And the Protein Winner is...Chicken!

Wayne-Sanderson Farms

Protein choices in today’s marketplace boggle the minds of many consumers. So many choices…meat, plant, cultured. And so many claims:  "healthier," "tastier," "more versatile"—the list goes on and on. The array of protein formats in today’s retail and foodservice marketplace makes it difficult for foodservice and restaurant operators to zero in on a consumer lineup that will keep bringing in the customers. Today’s consumers are able to make selections based on a variety of very specific factors that are important to them—health, nutrition, dietetic requirements, taste and texture, appearance, even rearing and processing practices.

With so much to choose from, it might be reasonable to think that chicken could eventually be toppled as the consumer favorite. But the market trends experts at Mintel say the nation’s palates don’t lie. Looking back at 2022, chicken has once again won the protein wars… and it continues to enjoy top billing as America’s favorite meat by a wide margin. In fact, National Chicken Council consumer research estimates that about 97 billion pounds of chicken will have been consumed by the end of this year. So while you’re thinking about adding something exotic or unique to your bill of fare, don’t even think about taking chicken off the menu…Whether in -home, in the restaurant, or on the retail shelves, this bird is still a consumer favorite.

How much do US consumers like chicken? Well, if market sales data and new product launches are any measure—and they are—then fresh chicken dominates as category leader. In the last five years, producers and retailers have launched no less than 759 new chicken products. One prevailing retail trend is that convenience is king, with 561 cooked products versus 198 ready-to-cook products hitting the shelves.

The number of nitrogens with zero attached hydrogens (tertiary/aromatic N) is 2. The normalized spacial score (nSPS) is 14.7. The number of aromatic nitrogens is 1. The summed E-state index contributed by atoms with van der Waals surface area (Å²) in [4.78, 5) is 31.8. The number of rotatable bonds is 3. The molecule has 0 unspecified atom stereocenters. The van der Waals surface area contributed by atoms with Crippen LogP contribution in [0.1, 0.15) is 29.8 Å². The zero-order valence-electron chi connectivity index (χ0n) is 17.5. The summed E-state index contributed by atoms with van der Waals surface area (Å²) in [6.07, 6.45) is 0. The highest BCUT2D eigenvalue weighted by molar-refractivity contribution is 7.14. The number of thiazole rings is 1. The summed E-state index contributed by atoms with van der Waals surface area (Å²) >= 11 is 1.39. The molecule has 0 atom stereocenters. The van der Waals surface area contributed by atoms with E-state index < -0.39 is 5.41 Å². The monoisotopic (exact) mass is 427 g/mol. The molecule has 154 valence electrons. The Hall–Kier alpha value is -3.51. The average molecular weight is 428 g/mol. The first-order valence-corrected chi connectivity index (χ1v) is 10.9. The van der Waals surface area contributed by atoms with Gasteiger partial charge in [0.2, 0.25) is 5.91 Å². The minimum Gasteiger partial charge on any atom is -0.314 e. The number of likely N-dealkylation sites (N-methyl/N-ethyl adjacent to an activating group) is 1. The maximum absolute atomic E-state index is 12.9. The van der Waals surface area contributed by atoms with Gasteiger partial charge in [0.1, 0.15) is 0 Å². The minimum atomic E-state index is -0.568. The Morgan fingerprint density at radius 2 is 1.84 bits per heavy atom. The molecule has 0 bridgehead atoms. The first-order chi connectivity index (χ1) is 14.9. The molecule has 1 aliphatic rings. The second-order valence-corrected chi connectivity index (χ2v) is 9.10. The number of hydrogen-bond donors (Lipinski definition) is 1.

Breaking all that chicken down into consumable intel, consumers still preferred white meat over dark meat at 65 percent. Post-purchase consumer research from Mintel lays out the key drivers of purchase behavior. Not surprisingly, purchase intent around consumption tangibles like good value and taste were the primary motivators noted by consumers at more than 80 percent. Decisions to purchase poultry products were less driven by what could be termed "marketing intangibles". Things like fun/exciting packaging and claims like all natural or environmentally-friendly, while still significant factors, fall much lower in the decision matrix at less than 50 percent. Claims relating to preparation and ingredients also impacted purchase intent, with microwavable, ease of use, gluten-free, and hormone free claims driving retail purchases for just under 40 percent of consumers. Recent National Chicken Council research roughly parallels Mintel’s analysis; specific attributes like freshness and price also rate as top consumer purchase decision factors at 34 and 27 percent, respectively, in the NCC consumer survey. So no matter how you slice it, US appetites have spoken—chicken stays on the menu!